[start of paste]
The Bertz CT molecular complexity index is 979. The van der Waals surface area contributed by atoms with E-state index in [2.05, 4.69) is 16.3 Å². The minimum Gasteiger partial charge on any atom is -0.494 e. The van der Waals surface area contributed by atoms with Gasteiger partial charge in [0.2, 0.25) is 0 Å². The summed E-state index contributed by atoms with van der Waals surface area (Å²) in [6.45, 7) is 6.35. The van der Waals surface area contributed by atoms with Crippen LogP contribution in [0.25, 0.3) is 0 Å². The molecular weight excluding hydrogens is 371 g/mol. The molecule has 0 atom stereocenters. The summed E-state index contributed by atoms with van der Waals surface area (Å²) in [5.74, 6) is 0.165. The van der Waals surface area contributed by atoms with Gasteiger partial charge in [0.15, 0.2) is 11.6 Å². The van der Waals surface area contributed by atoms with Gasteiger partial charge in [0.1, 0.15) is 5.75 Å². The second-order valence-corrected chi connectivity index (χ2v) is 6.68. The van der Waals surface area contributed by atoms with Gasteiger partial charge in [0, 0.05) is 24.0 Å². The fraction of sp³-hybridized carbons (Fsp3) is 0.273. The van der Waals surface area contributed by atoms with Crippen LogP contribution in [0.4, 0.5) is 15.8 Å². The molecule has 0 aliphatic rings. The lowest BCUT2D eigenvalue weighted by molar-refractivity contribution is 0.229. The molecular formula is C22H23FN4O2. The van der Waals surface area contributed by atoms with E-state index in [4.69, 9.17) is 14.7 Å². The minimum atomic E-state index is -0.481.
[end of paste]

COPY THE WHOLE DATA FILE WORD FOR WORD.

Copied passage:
The Bertz CT molecular complexity index is 979. The van der Waals surface area contributed by atoms with E-state index in [2.05, 4.69) is 16.3 Å². The minimum Gasteiger partial charge on any atom is -0.494 e. The van der Waals surface area contributed by atoms with Gasteiger partial charge in [0.2, 0.25) is 0 Å². The summed E-state index contributed by atoms with van der Waals surface area (Å²) in [6.45, 7) is 6.35. The van der Waals surface area contributed by atoms with Crippen LogP contribution in [0.25, 0.3) is 0 Å². The molecular weight excluding hydrogens is 371 g/mol. The molecule has 0 atom stereocenters. The summed E-state index contributed by atoms with van der Waals surface area (Å²) in [5.74, 6) is 0.165. The van der Waals surface area contributed by atoms with Gasteiger partial charge in [0.15, 0.2) is 11.6 Å². The van der Waals surface area contributed by atoms with Gasteiger partial charge in [0.1, 0.15) is 5.75 Å². The second-order valence-corrected chi connectivity index (χ2v) is 6.68. The van der Waals surface area contributed by atoms with Gasteiger partial charge in [0, 0.05) is 24.0 Å². The fraction of sp³-hybridized carbons (Fsp3) is 0.273. The van der Waals surface area contributed by atoms with Crippen LogP contribution in [0.4, 0.5) is 15.8 Å². The molecule has 0 aliphatic rings. The lowest BCUT2D eigenvalue weighted by molar-refractivity contribution is 0.229. The molecular formula is C22H23FN4O2. The van der Waals surface area contributed by atoms with E-state index in [4.69, 9.17) is 14.7 Å². The minimum atomic E-state index is -0.481.